Taking Flight

Updates on the Port of South Louisiana Executive Regional Airport

The 1929 Ford Tri-Motor, owned by the Experimental Aircraft Association, sits in the Port’s transient hangar during its first ever tour stop to south Louisiana.


Playing a major role in the ongoing efforts to keep transportation efficiently flowing throughout the tri-parish area, the Port Executive Regional Airport accommodates business, corporate and personal travel.

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Located outside of local Class B airspace and airline operations and closer to the ground destinations, it eliminates longer drive times to and from commercial airports, such as those in New Orleans (technically Kenner) and Baton Rouge.

The Port of South Louisiana Executive Regional Airport accommodates small, medium and large business aircraft operations.

Originally built in the mid-’80s, the airport continues to help foster economic growth. It is operated by the Port as a general aviation and business airport.

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Currently, Vincent Caire, airport director, said, there is an active group of tenants operating 45 based aircraft from the airport.

“The airport now regularly serves aircraft operated or chartered by Port industries, their customers and their contractors,” he said. Several of the resident industries operate large business jet aircraft, and he said that there is a “welcoming, steady pace of arrivals and departures; daily operations range from five to 25 aircraft daily.”

The airport also often welcomes military pilots in flight training from air stations as far away as Pensacola, Florida, who conduct approach and landing practice, often referred to as “touch and go” training.

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As airport director, Caire is responsible for the general daily operations, regulatory compliance, infrastructure improvements and maintenance and federal and state grant management.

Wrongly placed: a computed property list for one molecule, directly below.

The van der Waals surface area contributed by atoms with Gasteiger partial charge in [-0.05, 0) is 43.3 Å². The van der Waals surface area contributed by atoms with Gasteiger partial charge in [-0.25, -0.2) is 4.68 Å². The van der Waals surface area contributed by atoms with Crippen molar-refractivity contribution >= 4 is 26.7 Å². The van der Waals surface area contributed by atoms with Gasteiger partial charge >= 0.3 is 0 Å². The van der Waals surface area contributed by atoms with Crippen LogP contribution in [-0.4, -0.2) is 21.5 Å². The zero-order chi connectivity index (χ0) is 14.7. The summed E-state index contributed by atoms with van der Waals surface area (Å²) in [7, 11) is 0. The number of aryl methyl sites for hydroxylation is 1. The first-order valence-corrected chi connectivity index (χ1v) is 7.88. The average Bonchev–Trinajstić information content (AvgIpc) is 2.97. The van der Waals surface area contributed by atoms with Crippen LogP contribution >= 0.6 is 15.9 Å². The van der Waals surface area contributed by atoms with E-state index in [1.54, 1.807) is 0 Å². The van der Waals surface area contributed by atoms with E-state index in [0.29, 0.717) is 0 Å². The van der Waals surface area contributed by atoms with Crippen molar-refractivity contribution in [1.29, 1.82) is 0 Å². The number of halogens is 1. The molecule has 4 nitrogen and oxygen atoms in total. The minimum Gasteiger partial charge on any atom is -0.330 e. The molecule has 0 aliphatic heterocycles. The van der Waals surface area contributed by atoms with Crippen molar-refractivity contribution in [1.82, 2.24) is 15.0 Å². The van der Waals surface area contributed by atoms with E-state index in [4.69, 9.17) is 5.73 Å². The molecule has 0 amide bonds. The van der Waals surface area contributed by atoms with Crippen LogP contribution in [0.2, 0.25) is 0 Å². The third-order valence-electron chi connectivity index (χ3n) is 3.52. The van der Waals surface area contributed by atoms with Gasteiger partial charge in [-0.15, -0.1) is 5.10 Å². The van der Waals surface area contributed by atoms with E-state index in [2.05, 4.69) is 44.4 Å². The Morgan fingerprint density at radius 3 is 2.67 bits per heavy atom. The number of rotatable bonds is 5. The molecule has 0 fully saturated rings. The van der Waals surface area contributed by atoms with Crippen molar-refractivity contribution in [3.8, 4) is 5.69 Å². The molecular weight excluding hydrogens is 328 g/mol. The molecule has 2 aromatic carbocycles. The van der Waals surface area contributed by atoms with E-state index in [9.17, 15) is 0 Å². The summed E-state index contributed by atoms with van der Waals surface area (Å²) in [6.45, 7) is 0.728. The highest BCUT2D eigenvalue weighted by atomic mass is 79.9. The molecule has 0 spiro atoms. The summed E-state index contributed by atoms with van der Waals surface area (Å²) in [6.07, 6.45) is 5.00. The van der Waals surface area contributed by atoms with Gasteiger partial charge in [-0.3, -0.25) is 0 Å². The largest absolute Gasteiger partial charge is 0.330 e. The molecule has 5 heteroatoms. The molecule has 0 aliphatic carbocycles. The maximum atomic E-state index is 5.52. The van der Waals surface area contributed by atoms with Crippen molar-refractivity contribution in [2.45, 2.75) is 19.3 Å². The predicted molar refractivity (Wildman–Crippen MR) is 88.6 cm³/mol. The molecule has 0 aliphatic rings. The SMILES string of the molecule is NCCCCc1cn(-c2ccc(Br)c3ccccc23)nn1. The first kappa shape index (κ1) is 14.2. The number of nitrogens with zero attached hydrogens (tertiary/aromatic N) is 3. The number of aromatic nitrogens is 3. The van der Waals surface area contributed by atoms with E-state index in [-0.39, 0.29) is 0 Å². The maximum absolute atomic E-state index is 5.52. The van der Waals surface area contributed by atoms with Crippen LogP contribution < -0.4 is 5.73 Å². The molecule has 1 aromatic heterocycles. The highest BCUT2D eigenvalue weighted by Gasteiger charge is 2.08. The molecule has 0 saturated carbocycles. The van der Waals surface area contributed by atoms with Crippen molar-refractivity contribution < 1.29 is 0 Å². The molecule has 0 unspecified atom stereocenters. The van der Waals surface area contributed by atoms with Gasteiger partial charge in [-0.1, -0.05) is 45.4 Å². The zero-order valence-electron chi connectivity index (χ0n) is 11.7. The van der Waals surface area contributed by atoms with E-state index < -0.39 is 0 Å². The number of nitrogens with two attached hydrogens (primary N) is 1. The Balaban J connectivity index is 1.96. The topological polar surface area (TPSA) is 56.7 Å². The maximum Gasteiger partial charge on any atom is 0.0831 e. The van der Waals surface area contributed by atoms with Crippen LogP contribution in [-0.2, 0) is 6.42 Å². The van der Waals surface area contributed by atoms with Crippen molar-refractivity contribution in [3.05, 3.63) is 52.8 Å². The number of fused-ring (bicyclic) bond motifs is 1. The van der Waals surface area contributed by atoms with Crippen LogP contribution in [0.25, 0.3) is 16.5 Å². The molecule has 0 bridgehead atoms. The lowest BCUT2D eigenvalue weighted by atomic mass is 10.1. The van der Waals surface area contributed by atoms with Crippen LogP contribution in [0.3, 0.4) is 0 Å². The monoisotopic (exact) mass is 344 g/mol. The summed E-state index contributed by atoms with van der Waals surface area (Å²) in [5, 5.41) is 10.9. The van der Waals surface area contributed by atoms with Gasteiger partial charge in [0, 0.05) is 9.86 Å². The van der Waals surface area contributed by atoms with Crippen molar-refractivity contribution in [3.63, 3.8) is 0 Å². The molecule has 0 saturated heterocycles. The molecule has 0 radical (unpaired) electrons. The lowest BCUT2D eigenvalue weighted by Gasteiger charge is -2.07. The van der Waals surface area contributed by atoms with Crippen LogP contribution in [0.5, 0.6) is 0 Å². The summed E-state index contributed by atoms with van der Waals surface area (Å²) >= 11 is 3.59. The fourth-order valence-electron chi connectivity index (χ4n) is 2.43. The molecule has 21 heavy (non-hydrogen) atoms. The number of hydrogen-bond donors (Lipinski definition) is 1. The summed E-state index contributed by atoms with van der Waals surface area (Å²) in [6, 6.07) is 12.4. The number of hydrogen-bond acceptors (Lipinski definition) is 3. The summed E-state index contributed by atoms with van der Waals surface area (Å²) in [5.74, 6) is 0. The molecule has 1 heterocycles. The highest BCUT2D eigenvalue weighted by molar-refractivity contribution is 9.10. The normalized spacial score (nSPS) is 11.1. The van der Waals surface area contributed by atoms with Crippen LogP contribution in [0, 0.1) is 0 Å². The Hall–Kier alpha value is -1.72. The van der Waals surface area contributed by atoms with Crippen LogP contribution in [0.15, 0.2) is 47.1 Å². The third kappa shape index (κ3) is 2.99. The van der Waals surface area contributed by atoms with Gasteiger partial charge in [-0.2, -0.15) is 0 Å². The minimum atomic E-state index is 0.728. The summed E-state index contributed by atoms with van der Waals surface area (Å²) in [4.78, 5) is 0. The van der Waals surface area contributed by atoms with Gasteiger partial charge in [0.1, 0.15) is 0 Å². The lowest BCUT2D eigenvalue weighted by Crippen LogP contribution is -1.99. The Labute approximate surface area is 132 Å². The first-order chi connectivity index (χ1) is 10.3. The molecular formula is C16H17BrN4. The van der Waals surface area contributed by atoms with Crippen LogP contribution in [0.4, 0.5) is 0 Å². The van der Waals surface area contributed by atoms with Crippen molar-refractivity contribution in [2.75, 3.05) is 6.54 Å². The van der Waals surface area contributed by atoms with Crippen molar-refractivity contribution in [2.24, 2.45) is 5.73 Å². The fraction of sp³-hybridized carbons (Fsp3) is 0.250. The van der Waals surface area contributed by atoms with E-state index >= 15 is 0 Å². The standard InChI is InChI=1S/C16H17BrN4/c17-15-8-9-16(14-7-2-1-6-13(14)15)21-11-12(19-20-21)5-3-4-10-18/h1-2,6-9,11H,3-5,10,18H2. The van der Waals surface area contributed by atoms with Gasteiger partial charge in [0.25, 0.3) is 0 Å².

Public relations is also important to the airport’s growth.

“Everyone is familiar with commercial airlines that serve large cities,” he said, “But that is only a small portion of the overall aviation activity in the United States. General and business aviation operations are even more active in regional communities like our own, here in the River Parishes.”

Recent developments include new taxiway access to the aircraft parking ramp, which was added to “allow a higher volume of airplanes using the airport to park quickly,” he notes. “This new access also expedites the aircraft refueling process by providing more space on the ramp for aircraft.”

Additionally, the North taxiway at the airport was lengthened to parallel the entire length of the runway, providing more access for aircraft, whether they are arriving or departing.

Caire also said that the airport plays a role in community building, and has been hosting the Andouille Fly-In during the weekend of the St. John the Baptist Parish’s annual Andouille Festival, held in October. It also hosts a Pilots-n-Paws event, which is an animal adoption and rescue service, along with Pilots for Patients, a free flight service for individuals in need of medical care out of state.

Overall, Caire said the airport’s role and importance will continue to grow, and hospitality will continue to be an important part of that.

“Airports are large economic engines that have tremendous impact on local economies,” he said. This one is no exception, as he points out that money spent by pilots and passengers flying into this airport generate local tax revenue.

The Executive Regional Airport’s growth will continue to emphasize ease of use and time savings. Large corporate jets can regularly operate without the delays associated with larger airports, and as Caire notes, “Time saved in the air is time saved for the meeting with customers and clients” who work and conduct business within the Port.



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